It may take up to 2 weeks before your symptoms improve. For best results, keep using the medication as directed, even if you feel fine. Call your doctor if your symptoms do not improve, or if they get worse while using Rhinocort Allergy.
Budesonide can weaken your immune system. Tell your doctor if you have signs of infection such as fever, chills, body aches, vomiting, or feeling tired.
If you use this medicine long-term, you may need frequent medical tests.
Store this medicine in an upright position at room temperature, away from moisture and heat.
Throw the medication away after you have used 120 sprays, even if there is still medicine left in the bottle.
What happens if I miss a dose?
Use the missed dose as soon as you remember. Skip the missed dose if it is almost time for your next scheduled dose. Do not use extra medicine to make up the missed dose.
What happens if I overdose?
Seek emergency medical attention or call the Poison Help line at 1-800-222-1222.
An overdose of Rhinocort Allergy is not expected to produce life threatening symptoms. However, long term use of high steroid doses can lead to symptoms such as thinning skin, easy bruising, changes in the shape or location of body fat (especially in your face, neck, back, and waist), increased acne or facial hair, menstrual problems, impotence, or loss of interest in sex.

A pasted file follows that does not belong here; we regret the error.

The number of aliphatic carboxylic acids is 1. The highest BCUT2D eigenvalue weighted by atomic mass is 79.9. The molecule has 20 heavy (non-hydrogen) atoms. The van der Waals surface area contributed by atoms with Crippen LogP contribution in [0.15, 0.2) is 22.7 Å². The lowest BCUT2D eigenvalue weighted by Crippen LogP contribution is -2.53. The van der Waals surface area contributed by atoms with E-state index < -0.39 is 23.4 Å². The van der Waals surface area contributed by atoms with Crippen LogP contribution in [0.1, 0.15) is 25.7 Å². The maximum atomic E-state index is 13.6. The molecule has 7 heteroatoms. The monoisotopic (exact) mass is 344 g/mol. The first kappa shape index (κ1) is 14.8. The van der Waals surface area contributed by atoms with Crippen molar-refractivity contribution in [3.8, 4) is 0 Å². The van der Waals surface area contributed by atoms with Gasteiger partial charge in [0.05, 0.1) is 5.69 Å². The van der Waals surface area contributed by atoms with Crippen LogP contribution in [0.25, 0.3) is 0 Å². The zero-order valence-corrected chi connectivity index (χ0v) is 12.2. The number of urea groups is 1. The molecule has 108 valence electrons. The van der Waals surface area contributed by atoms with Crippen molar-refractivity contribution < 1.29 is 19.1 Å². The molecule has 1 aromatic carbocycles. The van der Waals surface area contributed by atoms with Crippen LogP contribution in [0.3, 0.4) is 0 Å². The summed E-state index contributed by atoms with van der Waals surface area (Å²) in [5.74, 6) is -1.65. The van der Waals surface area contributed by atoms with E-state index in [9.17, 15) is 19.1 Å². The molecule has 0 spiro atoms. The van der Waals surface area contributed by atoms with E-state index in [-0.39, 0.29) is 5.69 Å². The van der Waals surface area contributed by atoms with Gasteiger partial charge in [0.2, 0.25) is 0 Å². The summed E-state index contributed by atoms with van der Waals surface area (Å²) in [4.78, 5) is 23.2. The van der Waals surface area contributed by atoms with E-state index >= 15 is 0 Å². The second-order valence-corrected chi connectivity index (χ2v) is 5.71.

What should I avoid while using budesonide nasal?
Avoid being near people who are sick or have infections. Call your doctor for preventive treatment if you are exposed to chicken pox or measles. These conditions can be serious or even fatal in people who are using budesonide.
Rhinocort Allergy side effects
Get emergency medical help if you have signs of an allergic reaction: hives; difficulty breathing; swelling of your face, lips, tongue, or throat.
Call your doctor at once if you have:
severe or ongoing nosebleeds;
sores in the nose that won't heal;
wheezing, trouble breathing;
vision problems; or
fever, chills, body aches, flu symptoms.
Common side effects may include:
dry or sore throat, cough;
irritation in your nose;
pain, swelling, burning, itching, or irritation in your throat;
sores or white patches inside or around your nose.
This is not a complete list of side effects and others may occur. Call your doctor for medical advice about side effects. You may report side effects to FDA at 1-800-FDA-1088.
See also: Side effects (in more detail)
What other drugs will affect Rhinocort Allergy?
Many other drugs may interact with budesonide, including prescription and over-the-counter medicines, vitamins, and herbal products. Tell each of your health care providers about all medicines you use now and any medicine you start or stop using.
Remember, keep this and all other medicines out of the reach of children, never share your medicines with others, and use this medication only for the indication prescribed.
Copyright 1996-2018 Cerner Multum, Inc. Version: 4.01.
More about Rhinocort Allergy (budesonide nasal)
- Rhinocort Allergy Side Effects
- During Pregnancy or Breastfeeding
- Dosage Information
- Drug Interactions
- En Español